Semi centralised Anaerobic Baffled Reactor
An Anaerobic Baffled Reactor (ABR) is an improved septic tank because of the series of baffles over which the incoming wastewater is forced to flow. The increased contact time with the active biomass (sludge) results in improved treatment.
The majority of settleable solids are removed in the sedimentation chamber at the beginning of the ABR, which typically represents 50% of the total volume. The up-flow chambers provide additional removal and digestion of organic matter: BOD may be reduced by up to 90%, which is far superior to that of a conventional septic tank. As sludge is accumulating, desludging is required every 2 to 3 years. Critical design parameters include a hydraulic retention time (HRT) between 48 to 72 hours, up-flow velocity of the wastewater less than 0.6m/h and the number of up-flow chambers (2 to 3).
|- Resistant to organic and hydraulic shock loads. |
- No electrical energy required.
| - Requires constant source of water. |
- Effluent require secondary treatment and/or appropriate discharge.
This technology is easily adaptable and can be applied at the household level or for a small neighbourhood. A (semi-) centralized ABR is appropriate when there is an already existing Conveyance technology, such as a Solids-free Sewer. This technology is also appropriate for areas where land may be limited since the tank is installed underground and requires a small area. It should not be installed where there is a high groundwater table as infiltration will affect the treatment efficiency and contaminate the groundwater.
This technology can be efficiently designed for a daily inflow of up to 200,000L/day. The ABR will not operate at full capacity for several months after installation because of the long start up time required for the anaerobic digestion of the sludge. Therefore, the ABR technology should not be used when the need for a treatment system is immediate.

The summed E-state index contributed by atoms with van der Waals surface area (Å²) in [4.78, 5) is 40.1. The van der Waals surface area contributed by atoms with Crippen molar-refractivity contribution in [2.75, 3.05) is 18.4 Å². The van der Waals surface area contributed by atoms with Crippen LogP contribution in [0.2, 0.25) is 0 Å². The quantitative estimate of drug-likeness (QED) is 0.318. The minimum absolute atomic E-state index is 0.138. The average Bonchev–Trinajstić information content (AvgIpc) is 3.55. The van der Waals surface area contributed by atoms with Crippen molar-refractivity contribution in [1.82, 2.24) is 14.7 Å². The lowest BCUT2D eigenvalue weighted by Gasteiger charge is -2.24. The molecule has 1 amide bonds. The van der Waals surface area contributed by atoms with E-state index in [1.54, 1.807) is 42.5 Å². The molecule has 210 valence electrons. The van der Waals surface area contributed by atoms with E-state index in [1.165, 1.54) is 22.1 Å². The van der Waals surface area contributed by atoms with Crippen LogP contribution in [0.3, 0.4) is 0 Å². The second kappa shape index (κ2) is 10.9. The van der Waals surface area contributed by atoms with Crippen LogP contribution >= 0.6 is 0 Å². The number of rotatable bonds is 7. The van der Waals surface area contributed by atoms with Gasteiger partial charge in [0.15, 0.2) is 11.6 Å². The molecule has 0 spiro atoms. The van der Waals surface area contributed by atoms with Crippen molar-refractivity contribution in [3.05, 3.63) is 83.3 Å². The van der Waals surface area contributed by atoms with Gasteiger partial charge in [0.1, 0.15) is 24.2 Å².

Because the ABR must be emptied regularly, a vacuum truck should be able to access the location. ABRs can be installed in every type of climate although the efficiency will be affected in colder climates.
 Health Aspects/Acceptance
Although the removal of pathogens is not high, the ABR is contained so users do not come in contact with any of the wastewater or disease causing pathogens. Effluent and sludge must be handled with care as they contain high levels of pathogenic organisms. To prevent the release of potentially harmful gases, the tank should be vented.
ABR tanks should be checked to ensure that they are watertight and the levels of the scum and sludge should be monitored to ensure that the tank is functioning well. Because of the delicate ecology, care should be taken not to discharge harsh chemicals into the ABR. The sludge should be removed annually using a vacuum truck to ensure proper functioning of the ABR.
- Bachmann, A., Beard, VL. and McCarty, PL. (1985). Performance Characteristics of the Anaerobic Baffled Reactor. Water Research 19 (1): 99–106.
- Foxon, KM., et al. (2004). The anaerobic baffled reactor (ABR): An appropriate technology for on-site sanitation. Water SA 30 (5) (Special edition). Available: www.wrc.org.za
- Sasse, L. (1998). DEWATS: Decentralised Wastewater Treatment in Developing Countries. BORDA, Bremen. Overseas Research and Development Association, Bremen, Germany. (Design summary including and Excel®-based design program.)
The material on this page was adapted from:
Tilley, E. et al. (2008). Compendium of Sanitation Systems and Technologies, published by Sandec, the Department of Water and Sanitation in Developing Countries of Eawag, the Swiss Federal Institute of Aquatic Science and Technology, Dübendorf, Switzerland.
The publication is available in English, French, and will be made available in Spanish. Available in the IRC Digital Library